St. Abanoub & St. Antonious Coptic Orthodox Church, which is made up of residents from the growing Egyptian community in Jersey City and Bayonne, is hosting its Third Annual Bayonne Coptic Festival from July 27-29. On Friday the 29th, the festival will run from 3 to 11 p.m.; on Saturday and Sunday, 11 a.m. to 11 p.m. Egyptian food, games, live music, rides, and vendors will be on hand.
Outside the area near Paterson, Hudson County has the largest percentage of Arab Americans in the state. Most are in Jersey City and Bayonne, including the largest population of Coptic Christians in the United States. During the latter part of the 20th century, the North New Jersey area attracted many Coptic Christians from Egypt, partly for its proximity to high quality education and career opportunities.
Bayonne Renaissance Festival cancelled
The Bayonne Renaissance Festival that was scheduled for July 21 was abruptly cancelled due to organizational and funding issues. The festival ran for two consecutive years at 16th Street Park, with last year garnering hundreds of attendees despite soaring temperatures and rain. The festival was born from grassroots organizing by the local arts and theater community but grew too big to manage by a small group of unincorporated organizers.
Without establishing as a nonprofit corporation, the organization is limited in its ability to raise funds and gain sponsors. The festival is primarily funded through revenue generated from theater productions throughout the year organized by the Bayonne Theater Company and its head organizer, Jennifer Lubach, and ticket sales from the event.
Revenue from those events was smaller this year than last, partly due to higher production costs. Applying for permits, contracting vendors, and hiring talent proved to be too costly this year, but organizers are hopeful that it can start up again.
One of the festival’s primary organizers, Adam Semanchik, is hosting a night of medieval-themed performances at McFadden’s Pub at 17 East 21st Street at 3 p.m. on July 21, titled “Not the Bayonne Renaissance Festival.”
Michael McCabe fills father’s post as county medical services coordinator
The Hudson County Board of Freeholders voted this week to approve the appointment of Michael G. McCabe to the position of Hudson County Emergency Medical Services Coordinator. McCabe will replace his father, the retiring H. Mickey McCabe.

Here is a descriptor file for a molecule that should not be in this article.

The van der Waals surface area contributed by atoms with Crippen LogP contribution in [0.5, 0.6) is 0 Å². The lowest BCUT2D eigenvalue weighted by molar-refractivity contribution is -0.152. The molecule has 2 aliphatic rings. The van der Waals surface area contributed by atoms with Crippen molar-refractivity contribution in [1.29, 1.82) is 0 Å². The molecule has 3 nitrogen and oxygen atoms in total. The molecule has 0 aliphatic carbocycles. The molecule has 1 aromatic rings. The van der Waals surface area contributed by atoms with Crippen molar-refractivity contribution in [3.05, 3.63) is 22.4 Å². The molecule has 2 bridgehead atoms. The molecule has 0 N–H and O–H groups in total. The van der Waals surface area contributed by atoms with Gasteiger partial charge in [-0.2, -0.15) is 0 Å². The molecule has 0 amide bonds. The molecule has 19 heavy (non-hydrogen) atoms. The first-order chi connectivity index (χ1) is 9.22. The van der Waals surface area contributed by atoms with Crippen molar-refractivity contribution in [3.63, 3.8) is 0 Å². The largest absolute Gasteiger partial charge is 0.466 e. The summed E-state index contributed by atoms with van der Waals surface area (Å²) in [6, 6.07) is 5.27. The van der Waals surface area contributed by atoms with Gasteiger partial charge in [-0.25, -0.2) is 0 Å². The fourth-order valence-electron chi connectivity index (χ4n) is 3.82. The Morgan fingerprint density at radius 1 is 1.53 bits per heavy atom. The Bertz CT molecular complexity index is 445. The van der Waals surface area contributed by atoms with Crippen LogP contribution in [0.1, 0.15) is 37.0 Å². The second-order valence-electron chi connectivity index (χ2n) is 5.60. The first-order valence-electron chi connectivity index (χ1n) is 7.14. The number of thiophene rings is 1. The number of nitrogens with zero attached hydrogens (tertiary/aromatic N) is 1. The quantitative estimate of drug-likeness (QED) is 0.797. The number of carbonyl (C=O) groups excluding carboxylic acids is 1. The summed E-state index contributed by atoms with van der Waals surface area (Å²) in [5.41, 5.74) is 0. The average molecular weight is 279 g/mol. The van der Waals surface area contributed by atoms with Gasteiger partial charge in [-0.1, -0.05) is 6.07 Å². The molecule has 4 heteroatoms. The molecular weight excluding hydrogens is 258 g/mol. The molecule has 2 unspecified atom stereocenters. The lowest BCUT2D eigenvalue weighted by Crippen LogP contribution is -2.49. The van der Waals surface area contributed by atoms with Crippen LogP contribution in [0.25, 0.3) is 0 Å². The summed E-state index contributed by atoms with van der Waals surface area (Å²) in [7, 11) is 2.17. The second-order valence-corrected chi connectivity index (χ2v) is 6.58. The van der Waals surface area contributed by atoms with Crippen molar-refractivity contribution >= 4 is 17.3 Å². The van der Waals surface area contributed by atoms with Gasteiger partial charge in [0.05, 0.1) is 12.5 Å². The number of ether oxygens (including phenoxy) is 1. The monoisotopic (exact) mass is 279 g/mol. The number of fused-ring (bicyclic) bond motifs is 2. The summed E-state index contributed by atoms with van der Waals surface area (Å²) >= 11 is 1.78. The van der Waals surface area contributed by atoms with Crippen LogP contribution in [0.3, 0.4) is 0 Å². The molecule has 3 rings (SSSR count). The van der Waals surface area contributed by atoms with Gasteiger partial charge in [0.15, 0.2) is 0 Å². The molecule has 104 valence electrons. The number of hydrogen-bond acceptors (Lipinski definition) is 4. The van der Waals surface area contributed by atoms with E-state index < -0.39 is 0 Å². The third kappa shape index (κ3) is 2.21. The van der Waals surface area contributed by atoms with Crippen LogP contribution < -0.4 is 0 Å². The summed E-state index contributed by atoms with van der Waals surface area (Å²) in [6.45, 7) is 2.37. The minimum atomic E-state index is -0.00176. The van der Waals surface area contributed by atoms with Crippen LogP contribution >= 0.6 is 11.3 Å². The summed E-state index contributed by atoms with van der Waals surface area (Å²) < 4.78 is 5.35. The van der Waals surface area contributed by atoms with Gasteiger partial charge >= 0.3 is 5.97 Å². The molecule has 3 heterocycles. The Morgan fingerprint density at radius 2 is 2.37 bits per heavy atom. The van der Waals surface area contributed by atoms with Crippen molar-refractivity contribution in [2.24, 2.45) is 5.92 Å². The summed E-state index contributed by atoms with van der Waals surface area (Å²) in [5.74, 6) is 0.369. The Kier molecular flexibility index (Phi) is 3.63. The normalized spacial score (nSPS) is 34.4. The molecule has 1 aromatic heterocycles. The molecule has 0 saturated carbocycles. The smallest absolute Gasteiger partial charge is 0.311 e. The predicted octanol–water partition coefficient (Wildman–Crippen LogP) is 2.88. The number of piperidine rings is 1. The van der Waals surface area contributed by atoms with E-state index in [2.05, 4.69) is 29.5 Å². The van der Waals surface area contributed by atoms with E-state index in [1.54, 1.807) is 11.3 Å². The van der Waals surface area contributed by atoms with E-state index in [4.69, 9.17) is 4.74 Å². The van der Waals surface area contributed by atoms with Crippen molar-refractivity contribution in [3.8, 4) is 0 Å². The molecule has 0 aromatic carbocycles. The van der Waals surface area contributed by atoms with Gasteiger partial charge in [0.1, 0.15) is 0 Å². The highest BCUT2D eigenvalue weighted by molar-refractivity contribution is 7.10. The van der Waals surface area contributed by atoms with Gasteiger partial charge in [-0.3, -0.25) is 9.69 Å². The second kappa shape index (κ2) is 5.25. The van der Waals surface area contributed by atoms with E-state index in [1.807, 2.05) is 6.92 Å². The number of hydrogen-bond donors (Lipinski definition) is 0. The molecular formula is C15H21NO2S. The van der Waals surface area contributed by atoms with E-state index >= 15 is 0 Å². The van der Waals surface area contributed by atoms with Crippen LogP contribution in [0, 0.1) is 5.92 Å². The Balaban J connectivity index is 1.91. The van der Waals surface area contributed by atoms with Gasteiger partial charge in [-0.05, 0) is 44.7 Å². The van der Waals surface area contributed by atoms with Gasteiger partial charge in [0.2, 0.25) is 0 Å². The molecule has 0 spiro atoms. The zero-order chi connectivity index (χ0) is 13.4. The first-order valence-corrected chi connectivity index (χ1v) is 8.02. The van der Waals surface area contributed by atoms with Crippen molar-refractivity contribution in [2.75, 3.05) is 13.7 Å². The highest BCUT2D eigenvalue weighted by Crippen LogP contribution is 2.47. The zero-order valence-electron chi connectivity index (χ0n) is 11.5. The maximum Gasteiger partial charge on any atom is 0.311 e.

Michael McCabe will fill the remainder of his father’s three-year term which is set to expire on June 30, 2021.
NJ slowly moving away from PARCC testing
New Jersey will begin moving away from the Partnership for Assessment of Readiness for College and Careers (PARCC) exams and toward new statewide testing, according to The Record. The transition is expected to take a couple of years, Gov. Phil Murphy said Tuesday, but it will begin in the 2019 school year. Among the first phases will be reducing the length of testing by 25 percent and reducing the effects the tests have on teacher evaluations.
Woman allegedly struck with car by police officer files suit against city
Mariem Salama, 56, who was allegedly struck with a car by a police officer while crossing Avenue C in front of City Hall on April 18, has filed a $3 million tort claim against the city. The officer who accidentally struck the woman was turning left onto Avenue C from West 27th Street when he did not see Salama in time to come to a complete stop, according to a police report. The officer stayed on the scene with Salama until she was transported to Bayonne Medical Center for treatment.
Distressed whale at Sandy Hook freed
A distressed humpback whale has been disentangled from a commercial fishing net that had become wrapped around the mammal’s mouth, according to the Asbury Park Press. Federal responders freed the whale in an intricate maneuver Wednesday in Sandy Hook Bay. The net had been hampering the whale for several months.
Lawmakers seeking new anti-drug efforts for schools
Legislative proposals under consideration in Trenton would require New Jersey schools to expand drug-abuse education starting in seventh grade, screen students for potential misuse beginning in ninth grade, and stock opioid antidotes in all high schools, according to NJ Spotlight. The measure on opioid antidotes, which passed unanimously in June, is awaiting the signature of Gov. Phil Murphy.